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Ecommerce Demand Forecasting: Get it Right & Leapfrog Your Competition
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There’s a lot about ecommerce that’s complicated. An ecommerce business must be agile, and its decision-makers switched on to succeed. When you get right down to it, though, the heart of online retail remains simple.
Strip everything else away, and selling is still selling. It’s all about having what a customer demands when they want it and getting it to them. That straightforward premise is at the core of what is now a vast global ecommerce market.
But how do you know what consumers want? And, more importantly, what might they demand next week, month, or year? Ay, there’s the rub, as Shakespeare might say. It’s also where ecommerce demand forecasting comes in.
Read on, and you’ll learn all you need to know about ecommerce demand forecasting. We’ll cover what it is and how it works. Then, we’ll discuss areas of your business, like inventory management and warehousing, that demand planning can support.
To help you get demand forecasting right, we’ll talk about its challenges and variables. Finally, you’ll get a step-by-step guide covering how to forecast demand. As well as the broad retail tech trends to take advantage of when doing so.
Ecommerce demand forecasting is the process of predicting the future demand for products. That could be new products or those that you’ve been selling for years. The best way of forecasting demand is by using historical data.
You can ID patterns and trends by raiding your order management system or other sources for sales data. From those, you can estimate future sales and how they may fluctuate. Getting ecommerce demand forecasting correct is essential for businesses in the niche.
Only through accurate data analytics and decision making can a firm maintain the correct stock levels. Achieving that is critical for keeping a healthy bottom line. We’ll talk more about that later. First, let’s delve deeper into the different types of demand forecasting.
In general terms, demand forecasting is about using historical sales data to predict future sales trends. You can categorize forecasting models, though, by different factors. They include time scale, scope, and more. As such, the following are four common varieties of demand forecasting:
Macro-level demand planning puts forecasting in the broadest possible context. It’s a demand forecasting method that looks at the market in which an ecommerce business exists. That means it needs market research and is most appropriate for firms with certain aims.
That may be companies looking to launch new products or target a new market segment. For instance, say the audio brand, Skull Candy, wanted to branch out into clothing. They’d need to perform macro-level demand forecasting. That’s how they’d get their inventory planning and supply chain management correct.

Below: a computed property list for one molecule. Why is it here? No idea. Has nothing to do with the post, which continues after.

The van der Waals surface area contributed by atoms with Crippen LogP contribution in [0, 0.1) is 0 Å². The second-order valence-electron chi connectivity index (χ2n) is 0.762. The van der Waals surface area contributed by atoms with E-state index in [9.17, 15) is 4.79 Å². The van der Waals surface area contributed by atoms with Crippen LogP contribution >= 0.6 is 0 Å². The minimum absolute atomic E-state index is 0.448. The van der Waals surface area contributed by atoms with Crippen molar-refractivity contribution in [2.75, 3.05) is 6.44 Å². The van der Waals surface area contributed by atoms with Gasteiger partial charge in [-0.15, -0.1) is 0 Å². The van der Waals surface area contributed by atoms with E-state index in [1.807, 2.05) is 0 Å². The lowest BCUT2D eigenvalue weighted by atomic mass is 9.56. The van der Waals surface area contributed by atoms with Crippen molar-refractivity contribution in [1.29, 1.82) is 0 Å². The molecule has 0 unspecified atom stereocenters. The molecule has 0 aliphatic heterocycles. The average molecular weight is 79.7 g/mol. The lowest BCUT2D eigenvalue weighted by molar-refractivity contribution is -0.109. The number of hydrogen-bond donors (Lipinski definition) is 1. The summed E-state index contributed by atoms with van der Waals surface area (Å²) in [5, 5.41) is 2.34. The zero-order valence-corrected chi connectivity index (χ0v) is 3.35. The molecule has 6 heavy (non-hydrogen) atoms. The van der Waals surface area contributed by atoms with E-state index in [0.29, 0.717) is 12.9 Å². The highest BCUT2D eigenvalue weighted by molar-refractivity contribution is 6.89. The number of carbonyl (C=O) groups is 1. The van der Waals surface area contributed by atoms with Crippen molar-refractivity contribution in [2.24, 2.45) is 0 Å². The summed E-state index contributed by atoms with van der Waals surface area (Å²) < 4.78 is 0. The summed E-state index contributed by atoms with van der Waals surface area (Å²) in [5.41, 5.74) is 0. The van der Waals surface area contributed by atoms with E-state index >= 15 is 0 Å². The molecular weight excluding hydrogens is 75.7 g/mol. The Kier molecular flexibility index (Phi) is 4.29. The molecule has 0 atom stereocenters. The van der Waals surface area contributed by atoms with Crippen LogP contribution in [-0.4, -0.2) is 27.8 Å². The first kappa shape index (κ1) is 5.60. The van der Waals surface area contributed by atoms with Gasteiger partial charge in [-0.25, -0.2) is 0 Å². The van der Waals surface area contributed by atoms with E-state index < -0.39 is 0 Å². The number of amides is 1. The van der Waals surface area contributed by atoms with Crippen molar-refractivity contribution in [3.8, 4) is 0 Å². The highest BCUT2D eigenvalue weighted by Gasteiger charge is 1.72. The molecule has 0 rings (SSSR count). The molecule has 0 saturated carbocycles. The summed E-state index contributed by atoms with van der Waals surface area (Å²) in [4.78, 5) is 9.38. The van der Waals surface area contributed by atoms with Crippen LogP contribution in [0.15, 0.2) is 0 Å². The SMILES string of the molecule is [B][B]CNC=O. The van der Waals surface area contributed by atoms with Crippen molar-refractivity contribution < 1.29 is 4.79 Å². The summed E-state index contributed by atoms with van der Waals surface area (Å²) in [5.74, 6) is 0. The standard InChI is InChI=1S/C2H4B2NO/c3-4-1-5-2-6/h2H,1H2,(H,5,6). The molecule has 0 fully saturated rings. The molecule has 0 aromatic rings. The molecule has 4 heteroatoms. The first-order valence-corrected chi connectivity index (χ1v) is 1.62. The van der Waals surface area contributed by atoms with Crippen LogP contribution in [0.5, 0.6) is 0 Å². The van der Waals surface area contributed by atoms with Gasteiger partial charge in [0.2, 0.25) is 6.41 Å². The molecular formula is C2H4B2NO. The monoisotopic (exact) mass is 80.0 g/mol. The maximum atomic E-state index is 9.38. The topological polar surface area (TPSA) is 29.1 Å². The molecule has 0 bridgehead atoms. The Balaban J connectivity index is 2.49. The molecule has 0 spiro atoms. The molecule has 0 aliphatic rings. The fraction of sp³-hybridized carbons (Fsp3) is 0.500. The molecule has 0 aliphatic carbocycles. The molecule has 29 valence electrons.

As the name suggests, micro-level ecommerce demand forecasting is the opposite of the above. It’s when a firm drills into its own operations for sales forecasting and planning.
There are many things an ecommerce business may consider here. They include:
Past sales performance of product categories and individual lines (by SKU).
Profit margins achieved on different items.
Cost of production and cash flow considerations that may impact inventory planning.
Forecasting demand is always about looking to the future. How far, though, is up to the brand doing the forecasting. Short-term demand planning usually limits predictions of sales trends to the next 3-12 months. If you forecast demand in this way, you’re typically looking to learn about seasonality. That’s how product demand changes by time of year.
The National Baseball Hall of Fame’s online store, for instance, would likely see more sales during baseball season. Would purchases spike more, though, during the World Series? Or is the sweet spot the week after the regular season gets underway? It’s these types of questions that short-term demand forecasting can answer.
Long-term ecommerce demand forecasting is the most comprehensive variety. It utilizes data analytics to ID demand patterns for the next 12, 24, or even 48 months. This far-reaching demand planning feeds into broader business strategy.
Patterns in sales data, for instance, might suggest new sales channels to adopt. It could also reveal that a brand may need to change its supply chain fundamentally. The trends may, for example, predict a sharp spike in customer demand for a particular product. Present suppliers, as a result, may not be able to provide the inventory levels required.
Demand forecasting involves predicting trends in sales and customer demand. The premise is that with prior knowledge of sales trends, a firm gets a jump on its rivals. They can, for instance, boost inventory levels of a product to avoid suffering a stockout.
We’ll talk more about ecommerce forecasting’s benefits for inventory management later. For now, let’s consider precisely how it works. In short, it’s by either qualitative forecasting or quantitative data analytics.